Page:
- By Thomas E. RicksThomas E. Ricks covered the U.S. military for the Washington Post from 2000 through 2008. He can be reached at firstname.lastname@example.org.
I am struck by how many bad op-ed columns have been written on Edward Snowden and the NSA mess. We are seeing a lot of columnists who wouldn’t know Big Data if it hit them over the head struggling to explain what exactly happened. In total, they remind me that we are seeing the last generation of pundits who can remember the world before the Internet. They know something is happening but they don’t know exactly what it is, do they?
There are lots of bad analogies flying around. (Is Big Data surveillance like reading addresses on envelopes? Or, pops, is the Internet just like a telegram but faster and more colorful?)
There has been lots of unearned intellectual snobbery. How could a high school dropout have such a job? (I dunno, how could a college dropout be allowed to run Microsoft?)
There have been some mighty casual dismissals of our constitutional rights by people who don’t understand just how invasive the new surveillance regime can be.
As Jack Shafer, opinionator for Reuters, noted, there has been a whole lot of cheap psychologizing: "Leakers like Snowden, Manning and Ellsberg don’t merely risk being called narcissists, traitors or mental cases for having liberated state secrets for public scrutiny. They absolutely guarantee it. In the last two days, the New York Times’s David Brooks, Politico‘s Roger Simon, the Washington Post‘s Richard Cohen, and others have vilified Snowden for revealing the government’s aggressive spying on its own citizens, calling him self-indulgent, a loser and a narcissist."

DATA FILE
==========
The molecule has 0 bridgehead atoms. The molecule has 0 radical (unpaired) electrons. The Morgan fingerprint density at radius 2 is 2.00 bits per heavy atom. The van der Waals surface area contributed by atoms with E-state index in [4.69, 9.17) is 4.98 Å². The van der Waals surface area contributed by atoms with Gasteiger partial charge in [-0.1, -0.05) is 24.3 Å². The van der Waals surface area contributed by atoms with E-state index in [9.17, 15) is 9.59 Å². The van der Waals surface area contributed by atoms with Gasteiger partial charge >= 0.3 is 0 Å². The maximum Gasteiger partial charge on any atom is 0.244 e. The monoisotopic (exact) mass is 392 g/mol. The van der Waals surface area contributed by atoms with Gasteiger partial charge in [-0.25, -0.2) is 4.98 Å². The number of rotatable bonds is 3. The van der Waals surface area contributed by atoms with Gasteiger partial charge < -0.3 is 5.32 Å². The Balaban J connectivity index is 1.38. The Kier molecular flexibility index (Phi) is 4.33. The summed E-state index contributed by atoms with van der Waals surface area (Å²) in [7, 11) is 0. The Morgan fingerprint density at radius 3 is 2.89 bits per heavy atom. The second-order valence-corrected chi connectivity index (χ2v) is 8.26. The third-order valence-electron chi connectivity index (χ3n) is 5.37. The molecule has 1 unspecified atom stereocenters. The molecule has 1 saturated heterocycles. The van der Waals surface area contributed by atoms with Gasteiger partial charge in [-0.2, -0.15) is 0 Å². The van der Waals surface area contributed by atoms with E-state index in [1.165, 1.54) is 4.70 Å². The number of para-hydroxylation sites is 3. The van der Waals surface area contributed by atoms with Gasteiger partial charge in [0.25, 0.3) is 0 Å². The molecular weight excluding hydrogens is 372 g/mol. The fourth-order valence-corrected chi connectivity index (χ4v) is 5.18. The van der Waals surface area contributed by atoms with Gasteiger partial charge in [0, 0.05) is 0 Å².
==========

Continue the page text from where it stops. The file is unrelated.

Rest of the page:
As a former dead-tree journalist, I am embarrassed to see it. No wonder no one under 30 reads newspapers.
So, I am announcing a contest: Nominate the worst column you’ve read about all this. If there are enough comments, I will at some point compile the results.
Joshua Keating is associate editor at Foreign Policy and the editor of the Passport blog. He has worked as a researcher, editorial assistant, and deputy Web editor since joining the FP staff in 2007. In addition to being featured in Foreign Policy, his writing has been published by the Washington Post, Newsweek International, Radio Prague, the Center for Defense Information, and Romania's Adevarul newspaper. He has appeared as a commentator on CNN International, C-Span, ABC News, Al Jazeera, NPR, BBC radio, and others. A native of Brooklyn, New York, he studied comparative politics at Oberlin College.| War of Ideas |
Shane Harris is a senior staff writer at Foreign Policy, covering intelligence and cyber security. He is the author of The Watchers: The Rise of America's Surveillance State, which chronicles the creation of a vast national security apparatus and the rise of surveillance in America. The Watchers won the New York Public Library’s Helen Bernstein Book Award for Excellence in Journalism, and the Economist named it one of the best books of 2010. Shane is the winner of the Gerald R. Ford Prize for Distinguished Reporting on National Defense. He has four times been named a finalist for the Livingston Awards for Young Journalists, which honor the best journalists in America under the age of 35. Prior to joining Foreign Policy, he was the senior writer for The Washingtonian and a staff correspondent at National Journal.| Passport |